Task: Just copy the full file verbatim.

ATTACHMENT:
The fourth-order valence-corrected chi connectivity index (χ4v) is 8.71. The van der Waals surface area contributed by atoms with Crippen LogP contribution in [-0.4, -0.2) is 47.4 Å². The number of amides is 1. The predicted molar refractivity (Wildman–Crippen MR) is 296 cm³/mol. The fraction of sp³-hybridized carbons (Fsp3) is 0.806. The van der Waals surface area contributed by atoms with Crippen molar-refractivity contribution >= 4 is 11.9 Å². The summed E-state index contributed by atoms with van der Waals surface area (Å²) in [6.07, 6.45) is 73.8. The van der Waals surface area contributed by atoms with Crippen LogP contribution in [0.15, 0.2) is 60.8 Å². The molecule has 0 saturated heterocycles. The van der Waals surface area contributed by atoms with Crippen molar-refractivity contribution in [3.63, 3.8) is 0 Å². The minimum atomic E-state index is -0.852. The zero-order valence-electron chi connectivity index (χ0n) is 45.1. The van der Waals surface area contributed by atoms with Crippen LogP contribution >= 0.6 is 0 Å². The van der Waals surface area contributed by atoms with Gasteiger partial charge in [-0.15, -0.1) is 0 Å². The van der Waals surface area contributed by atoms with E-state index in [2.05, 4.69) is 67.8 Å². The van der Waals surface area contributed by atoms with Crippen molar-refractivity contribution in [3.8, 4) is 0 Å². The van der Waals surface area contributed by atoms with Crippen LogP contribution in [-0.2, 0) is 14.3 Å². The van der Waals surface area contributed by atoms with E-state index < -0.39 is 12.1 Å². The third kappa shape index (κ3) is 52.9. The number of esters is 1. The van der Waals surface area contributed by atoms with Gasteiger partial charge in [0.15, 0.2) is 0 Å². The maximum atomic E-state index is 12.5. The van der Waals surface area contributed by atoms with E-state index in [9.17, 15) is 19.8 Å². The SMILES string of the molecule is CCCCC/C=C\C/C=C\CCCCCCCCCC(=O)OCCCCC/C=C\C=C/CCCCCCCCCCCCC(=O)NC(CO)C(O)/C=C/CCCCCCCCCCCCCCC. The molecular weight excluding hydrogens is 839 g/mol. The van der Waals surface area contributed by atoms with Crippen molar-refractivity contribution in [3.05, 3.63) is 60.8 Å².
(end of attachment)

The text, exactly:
The fourth-order valence-corrected chi connectivity index (χ4v) is 8.71. The van der Waals surface area contributed by atoms with Crippen LogP contribution in [-0.4, -0.2) is 47.4 Å². The number of amides is 1. The predicted molar refractivity (Wildman–Crippen MR) is 296 cm³/mol. The fraction of sp³-hybridized carbons (Fsp3) is 0.806. The van der Waals surface area contributed by atoms with Crippen molar-refractivity contribution >= 4 is 11.9 Å². The summed E-state index contributed by atoms with van der Waals surface area (Å²) in [6.07, 6.45) is 73.8. The van der Waals surface area contributed by atoms with Crippen LogP contribution in [0.15, 0.2) is 60.8 Å². The molecule has 0 saturated heterocycles. The van der Waals surface area contributed by atoms with Crippen molar-refractivity contribution in [3.63, 3.8) is 0 Å². The minimum atomic E-state index is -0.852. The zero-order valence-electron chi connectivity index (χ0n) is 45.1. The van der Waals surface area contributed by atoms with Crippen LogP contribution >= 0.6 is 0 Å². The van der Waals surface area contributed by atoms with Gasteiger partial charge in [-0.15, -0.1) is 0 Å². The van der Waals surface area contributed by atoms with E-state index in [2.05, 4.69) is 67.8 Å². The van der Waals surface area contributed by atoms with Crippen molar-refractivity contribution in [3.8, 4) is 0 Å². The van der Waals surface area contributed by atoms with Crippen LogP contribution in [-0.2, 0) is 14.3 Å². The van der Waals surface area contributed by atoms with E-state index < -0.39 is 12.1 Å². The third kappa shape index (κ3) is 52.9. The number of esters is 1. The van der Waals surface area contributed by atoms with Gasteiger partial charge in [0.15, 0.2) is 0 Å². The maximum atomic E-state index is 12.5. The van der Waals surface area contributed by atoms with E-state index in [9.17, 15) is 19.8 Å². The SMILES string of the molecule is CCCCC/C=C\C/C=C\CCCCCCCCCC(=O)OCCCCC/C=C\C=C/CCCCCCCCCCCCC(=O)NC(CO)C(O)/C=C/CCCCCCCCCCCCCCC. The molecular weight excluding hydrogens is 839 g/mol. The van der Waals surface area contributed by atoms with Crippen molar-refractivity contribution in [3.05, 3.63) is 60.8 Å².